Not only is discarded chewing gum an urban irritant and particularly grubby form of visual pollution, it’s also a health risk. As Rosa Isela Martinez, manager of the gum disposal awareness campaign, tells the Guardian, over 40,000 different kinds of bacteria including salmonella and E. coli have been found in Mexico City street gum. And, of course, there’s the danger that errant chewing gum presents to wildlife, particularly birds, which are apt to ingest colorful, sticky deposits and choke.

Chewing gum is the second-most littered item in the world (cigarette butts are first) with an estimated 80 to 90 percent of post-chew gum failing to find its way into trash bins. Even then, most commercially available chewing gum is made from the synthetic polymer polyisobutylene and takes eons to biodegrade.

Manufacturing traditional chewing gum in Mexico While production of traditional tree resin-based chewing gum has gained traction due to the organic foods craze, the synthetic stuff still rules the Mexican chewing gum market. (Photo: Pedro Pardo/AFP/Getty Images)

Taxes, swallowing and a push toward natural alternatives

Mexico City’s war on gum isn’t new.

Noting that the average square meter of sidewalk in Mexico City has 70 globs of chewing gum on it, the Associated Press reported in 2009 that city conservation director Ricardo Jaral was floating the idea of an anti-gum litter campaign that suggested swallowing gum if chewers were unable to dispose of it in a trash receptacle.

A kindred spirit to Sean Spicer, Jaral dismissed any health-related concerns related to swallowing gum, telling the AP that “I've always swallowed my gum, and it's never done me any harm.”

In addition to promoting swallowing and investing in the steam cleaners that are now in use on Mexico City’s streets, Jaral also has sung the praises of all-natural and organic chicle gum — the same stuff that an exiled Antonio López de Santa Anna chomped on to de-stress — although the Mexican gum market is particularly competitive with not much room for a homegrown niche brand that's biodegradable.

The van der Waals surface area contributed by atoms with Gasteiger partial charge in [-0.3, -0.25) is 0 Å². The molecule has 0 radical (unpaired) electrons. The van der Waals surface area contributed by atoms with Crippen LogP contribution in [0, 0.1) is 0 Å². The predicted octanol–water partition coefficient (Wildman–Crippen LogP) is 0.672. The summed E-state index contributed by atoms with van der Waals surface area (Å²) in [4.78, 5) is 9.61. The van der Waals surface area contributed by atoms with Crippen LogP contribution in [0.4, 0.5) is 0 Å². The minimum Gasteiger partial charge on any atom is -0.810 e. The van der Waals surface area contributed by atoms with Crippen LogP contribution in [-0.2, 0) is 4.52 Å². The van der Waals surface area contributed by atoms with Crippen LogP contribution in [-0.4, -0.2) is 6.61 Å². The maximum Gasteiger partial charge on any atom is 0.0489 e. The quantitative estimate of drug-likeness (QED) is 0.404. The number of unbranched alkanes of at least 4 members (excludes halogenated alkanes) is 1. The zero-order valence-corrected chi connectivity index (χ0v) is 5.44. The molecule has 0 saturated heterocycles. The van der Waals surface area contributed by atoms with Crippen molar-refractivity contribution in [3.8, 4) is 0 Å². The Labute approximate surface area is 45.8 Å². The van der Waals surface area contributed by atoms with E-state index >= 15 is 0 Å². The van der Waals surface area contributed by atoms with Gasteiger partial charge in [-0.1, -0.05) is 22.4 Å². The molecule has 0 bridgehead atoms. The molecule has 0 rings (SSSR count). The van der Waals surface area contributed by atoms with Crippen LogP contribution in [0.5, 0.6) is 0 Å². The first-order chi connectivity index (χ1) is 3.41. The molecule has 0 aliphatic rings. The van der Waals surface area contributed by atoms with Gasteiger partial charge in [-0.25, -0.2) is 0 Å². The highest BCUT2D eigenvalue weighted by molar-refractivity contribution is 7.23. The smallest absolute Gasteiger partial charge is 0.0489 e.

In 2012, congressman Juan Manuel Diez Francos proposed a nationwide 50 percent chewing gum tax to discourage gum-based litter, which costs three times more to clean up than it does to buy in Mexico according to a report from NOVA. “It's not fair for us to be subsidizing this kind of pollution,” explained Diez Francos. “I know it's not very popular for a congressman to propose taxes but my first priority is Mexico.”

Funds raised through the “polluter pays”-style tax would be used to help gum litter prevention and cleanup efforts and purchase more fancy sidewalk steam cleaners.

Another solution, an outright Singapore-style ban on gum, would obviously never fly in Mexico. Even though they hate stepping in it, Mexicans love chewing it far too much for a measure that drastic to be considered. It's part of their national heritage.

For a city where so much gum is chewed and improperly discarded, one might be inclined to think that Mexico City is home to a foul yet tourist-friendly monument in the same vein as the Gum Wall at Pike Place Market in Seattle. While there’s nothing quite that impressively disgusting, visitors should keep their eyes peeled for urban trees that have found themselves in a truly sticky situation.

Matt Hickman ( @mattyhick ) writes about design, architecture and the intersection between the natural world and the built environment.